rocky_mountain_spotted_fever

​​

Rocky Mountain Spotted Fever Fact Sheet

PDF Version for this Fact Sheet

Rocky Mountain Spotted Fever (RMSF) 

  • ​It is caused by the bacterium known as Rickettsia rickettsii.
  • RMSF cases occur across the United States, but are most commonly reported in North Carolina, Tennessee, Missouri, Arkansas, and Oklahoma.

Rocky Mountain spotted fever is transmitted in nature by the bite of infected ticks.

  • Dermacentor variabilis, also called the American dog tick, is the main transmitter of the infection in Maryland, and the eastern half of the United States.
  • Dermacentor andersoni, called the Rocky Mountain wood tick, can also transmit the bacteria in the upper northwest section of the United States.
  • Rhipicephalus sanguineus, also called the brown dog tick, can also transmit the bacteria in the southwestern United States.

Signs and symptoms

  • Signs and symptoms begin 3-12 days after a tick bite.
  • Illness begins with sudden onset of fever and headache.
  • Rash typically occurs 2-4 days after the onset of fever.  It is highly variable and some people may fail to develop a rash.
  • Other symptoms include nausea/vomiting, abdominal pain, body aches, and swelling around the eyes and on the back of hands.

Diagnosis and treatment

  • RMSF is a rapidly progressive disease and without early administration of treatment, it can be fatal within days.  See your doctor right away if you think you migh have RMSF.
  • There are blood tests that can help diagnose Rocky Mountain spotted fever.
  • Doxycycline is the most effective treatment for RMSF, including for children under 8 years of age.
  • Make sure you inform your doctor of any recent tick bites and of being in any wooded areas.

Keep Ticks Off

  • Ticks are most active from late spring through early fall.
  • Use Environmental Protection Agency (EPA)-registered insect repellents containing DEET, picaridin, IR3535, oil of lemon eucalyptus (OLE), paramenthane-diol (PMD), or 2-undecanone to prevent tick bites.  Use as directed.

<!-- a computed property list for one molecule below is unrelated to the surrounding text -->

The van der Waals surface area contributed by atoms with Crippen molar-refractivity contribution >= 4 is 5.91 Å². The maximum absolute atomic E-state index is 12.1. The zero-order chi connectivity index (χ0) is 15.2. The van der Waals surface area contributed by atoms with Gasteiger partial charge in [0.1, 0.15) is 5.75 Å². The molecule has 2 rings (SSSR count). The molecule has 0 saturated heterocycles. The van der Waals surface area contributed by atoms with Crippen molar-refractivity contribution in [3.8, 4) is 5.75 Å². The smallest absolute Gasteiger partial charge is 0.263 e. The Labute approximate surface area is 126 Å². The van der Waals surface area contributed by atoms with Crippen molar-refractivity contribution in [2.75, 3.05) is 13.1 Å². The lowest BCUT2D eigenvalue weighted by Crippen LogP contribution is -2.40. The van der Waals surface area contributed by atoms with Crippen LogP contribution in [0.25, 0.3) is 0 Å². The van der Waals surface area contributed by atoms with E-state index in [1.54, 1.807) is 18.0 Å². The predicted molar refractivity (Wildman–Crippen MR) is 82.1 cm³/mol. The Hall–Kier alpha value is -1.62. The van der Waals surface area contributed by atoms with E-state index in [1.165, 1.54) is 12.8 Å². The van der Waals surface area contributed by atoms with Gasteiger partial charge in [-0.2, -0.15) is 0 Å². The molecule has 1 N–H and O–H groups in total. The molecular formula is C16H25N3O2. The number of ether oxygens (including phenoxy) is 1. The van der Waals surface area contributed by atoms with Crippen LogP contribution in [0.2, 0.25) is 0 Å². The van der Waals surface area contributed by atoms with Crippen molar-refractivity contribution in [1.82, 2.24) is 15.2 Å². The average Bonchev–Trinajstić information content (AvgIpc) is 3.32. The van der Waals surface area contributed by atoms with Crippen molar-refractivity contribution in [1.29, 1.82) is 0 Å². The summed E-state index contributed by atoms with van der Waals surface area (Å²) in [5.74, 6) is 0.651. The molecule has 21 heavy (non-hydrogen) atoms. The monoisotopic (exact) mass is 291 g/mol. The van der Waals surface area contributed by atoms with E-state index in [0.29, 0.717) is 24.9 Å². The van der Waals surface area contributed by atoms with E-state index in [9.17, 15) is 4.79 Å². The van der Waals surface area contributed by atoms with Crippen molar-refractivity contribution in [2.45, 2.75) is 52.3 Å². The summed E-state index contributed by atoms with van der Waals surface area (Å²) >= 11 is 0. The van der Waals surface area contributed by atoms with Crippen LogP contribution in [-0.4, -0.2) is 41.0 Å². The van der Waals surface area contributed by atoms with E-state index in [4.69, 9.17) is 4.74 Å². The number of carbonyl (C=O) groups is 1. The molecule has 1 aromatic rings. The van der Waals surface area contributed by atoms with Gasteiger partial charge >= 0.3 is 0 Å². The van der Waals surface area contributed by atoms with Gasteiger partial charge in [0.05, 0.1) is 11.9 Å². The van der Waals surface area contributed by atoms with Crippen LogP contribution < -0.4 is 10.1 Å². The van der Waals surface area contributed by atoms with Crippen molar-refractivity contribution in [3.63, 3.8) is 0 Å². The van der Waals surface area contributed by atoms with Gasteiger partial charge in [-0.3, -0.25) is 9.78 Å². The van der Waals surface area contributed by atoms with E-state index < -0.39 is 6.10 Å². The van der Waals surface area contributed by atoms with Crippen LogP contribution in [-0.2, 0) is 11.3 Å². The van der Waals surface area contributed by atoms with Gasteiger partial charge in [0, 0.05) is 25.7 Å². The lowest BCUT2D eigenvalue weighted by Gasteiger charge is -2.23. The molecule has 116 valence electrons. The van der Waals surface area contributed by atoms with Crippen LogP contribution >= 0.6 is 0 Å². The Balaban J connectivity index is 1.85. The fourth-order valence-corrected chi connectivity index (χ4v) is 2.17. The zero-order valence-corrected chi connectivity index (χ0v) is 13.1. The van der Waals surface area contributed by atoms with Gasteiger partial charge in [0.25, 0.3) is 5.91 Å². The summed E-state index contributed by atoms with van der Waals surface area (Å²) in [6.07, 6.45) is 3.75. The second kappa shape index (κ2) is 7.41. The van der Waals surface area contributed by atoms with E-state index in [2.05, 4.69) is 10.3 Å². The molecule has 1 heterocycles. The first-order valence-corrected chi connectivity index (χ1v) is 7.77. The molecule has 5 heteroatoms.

• Repellents containing DEET may be used on children over 2 months of age.
  • Treat clothes with permethrin (do not use permethrin directly on skin).
  • Wear long pants and long sleeves to help keep ticks off of skin, and tuck pant legs into socks and shirts into pants to keep ticks on outside of clothing.
  • Wear light colored clothing to spot ticks more easily.
  • Talk to your veterinarian about tick control products for your pets.
  • When enjoying the outdoors, be aware that wooded or brushy areas with tall grass and leaf litter are prime tick habitat.  Walk in the center of the trail.
  • Check yourself, your kids, and your pets daily for ticks when spending time in tick habitat.
  • Bathe or shower as soon as possible after coming indoors (within 2 hours) to wash off ticks.

To Remove Ticks

  • Use fine-tipped tweezers.
  • Grab the tick close to the skin; do not twist or jerk the tick.
  • Gently pull straight up until all parts of the tick are removed.
  • Wash your hands with soap and water or an alcohol-based rub.
  • Clean the site of the tick bite with soap and water or an antiseptic.
  • Do not use petroleum jelly, a hot match, nail polish, or other products to remove ticks.

For more information on tickborne diseases, visit: